American spiritual jazz legend Pharoah Sanders has died aged 81.
The news was confirmed by Sanders’ label, Luaka Bop, via Twitter on Saturday (24th September). "We are devastated to share that Pharoah Sanders has passed away," wrote the label. "He died peacefully surrounded by loving family and friends in Los Angeles earlier this morning. Always and forever the most beautiful human being, may he rest in peace".
Born Farrell Sanders on October 13, 1940 in Arkansas, he began his career as a tenor saxophonist in Oakland, after originally learning the alto saxophone in high school. A move to New York in 1961 kicked things into gear when he crossed paths with the legendary Sun Ra. He started performing with Sun Ra and released his debut LP, 'Pharoah’s First' on the ESP-Disk label in 1965.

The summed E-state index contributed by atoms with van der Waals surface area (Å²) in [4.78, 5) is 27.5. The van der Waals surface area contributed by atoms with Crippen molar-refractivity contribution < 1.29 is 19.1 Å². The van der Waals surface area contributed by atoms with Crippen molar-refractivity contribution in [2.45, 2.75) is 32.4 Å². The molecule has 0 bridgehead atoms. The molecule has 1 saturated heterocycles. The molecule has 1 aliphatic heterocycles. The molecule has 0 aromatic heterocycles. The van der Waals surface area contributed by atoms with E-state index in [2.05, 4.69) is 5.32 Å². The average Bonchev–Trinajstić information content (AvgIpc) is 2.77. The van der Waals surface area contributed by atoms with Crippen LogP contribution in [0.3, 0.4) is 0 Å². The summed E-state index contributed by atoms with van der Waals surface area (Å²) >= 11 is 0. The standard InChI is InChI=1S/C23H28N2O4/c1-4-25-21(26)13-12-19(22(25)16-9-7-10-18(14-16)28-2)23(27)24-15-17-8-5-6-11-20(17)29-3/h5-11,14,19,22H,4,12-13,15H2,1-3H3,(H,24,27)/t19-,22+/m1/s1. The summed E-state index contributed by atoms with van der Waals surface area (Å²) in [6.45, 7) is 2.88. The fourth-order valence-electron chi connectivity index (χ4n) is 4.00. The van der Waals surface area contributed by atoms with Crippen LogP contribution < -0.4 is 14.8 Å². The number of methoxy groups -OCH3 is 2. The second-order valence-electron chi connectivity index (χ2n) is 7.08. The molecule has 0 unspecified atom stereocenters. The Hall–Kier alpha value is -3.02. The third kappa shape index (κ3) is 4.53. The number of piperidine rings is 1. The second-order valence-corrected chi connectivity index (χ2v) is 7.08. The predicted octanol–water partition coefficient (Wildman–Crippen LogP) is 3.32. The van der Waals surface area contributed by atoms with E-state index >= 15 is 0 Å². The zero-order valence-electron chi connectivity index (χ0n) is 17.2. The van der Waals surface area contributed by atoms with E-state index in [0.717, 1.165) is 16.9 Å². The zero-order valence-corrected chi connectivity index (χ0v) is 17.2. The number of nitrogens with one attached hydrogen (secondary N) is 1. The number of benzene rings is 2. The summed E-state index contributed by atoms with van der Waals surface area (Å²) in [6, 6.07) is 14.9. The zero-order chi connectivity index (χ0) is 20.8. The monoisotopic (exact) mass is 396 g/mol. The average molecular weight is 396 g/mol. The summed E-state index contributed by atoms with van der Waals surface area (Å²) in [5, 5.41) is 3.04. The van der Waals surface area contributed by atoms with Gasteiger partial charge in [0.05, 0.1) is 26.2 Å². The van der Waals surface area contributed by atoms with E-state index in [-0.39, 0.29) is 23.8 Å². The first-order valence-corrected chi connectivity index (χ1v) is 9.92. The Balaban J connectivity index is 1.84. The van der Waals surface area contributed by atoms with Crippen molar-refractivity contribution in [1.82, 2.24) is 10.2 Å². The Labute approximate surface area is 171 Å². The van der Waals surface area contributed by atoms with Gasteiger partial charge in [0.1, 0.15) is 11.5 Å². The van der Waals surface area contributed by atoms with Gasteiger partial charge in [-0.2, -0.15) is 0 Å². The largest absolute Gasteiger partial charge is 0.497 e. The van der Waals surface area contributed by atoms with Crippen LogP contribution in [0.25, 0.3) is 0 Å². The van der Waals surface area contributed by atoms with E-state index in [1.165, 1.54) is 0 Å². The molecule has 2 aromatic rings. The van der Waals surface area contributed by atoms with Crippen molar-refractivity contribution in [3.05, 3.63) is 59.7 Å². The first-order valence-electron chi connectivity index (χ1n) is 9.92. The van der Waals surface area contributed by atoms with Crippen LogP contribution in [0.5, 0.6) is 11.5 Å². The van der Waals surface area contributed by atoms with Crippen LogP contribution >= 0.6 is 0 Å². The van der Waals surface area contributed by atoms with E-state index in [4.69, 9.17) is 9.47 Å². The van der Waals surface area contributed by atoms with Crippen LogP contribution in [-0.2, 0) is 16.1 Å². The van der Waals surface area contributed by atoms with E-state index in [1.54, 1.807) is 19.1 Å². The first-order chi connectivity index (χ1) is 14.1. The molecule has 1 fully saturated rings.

Following the release of his debut album, he made a name for himself as a member of John Coltrane's touring band, joining in 1965 and playing on various albums with the jazz visionary up until his death from cancer in 1967.
Sanders' seminal 1969 album 'Karma' is considered a landmark of spiritual jazz, weaving in non-western influences from traditional African and South Asian music. He continued to put out records as a bandleader during the '70s, primarily on the Impulse! label, and performed on Alice Coltrane’s seminal 'Journey in Satchidananda' album in 1971.
He went on to collaborate with a wealth of artists, including Don Cherry, Ornette Coleman, Kenny Garrett, Norman Connors, Tisziji Muñoz, McCoy Tyner, and Randy Weston. In 2021, Sanders teamed up with Floating Points and The London Symphony Orchestra for the Mercury Prize-nominated collaborative album 'Promises'. He also reissued several of his records in recent years, including 'Tauhid', 'Jewels of Thought', 'Deaf Dumb Blind (Summun Bukmun Umyun)', and 'Live in Paris (1975)'.
"My beautiful friend passed away this morning," tweeted Floating Points on Saturday. "I am so lucky to have known this man, and we are all blessed to have his art stay with us forever. Thank you Pharoah."
Many people from across the electronic music community and beyond have paid tribute to Sanders. See a selection of tributes below.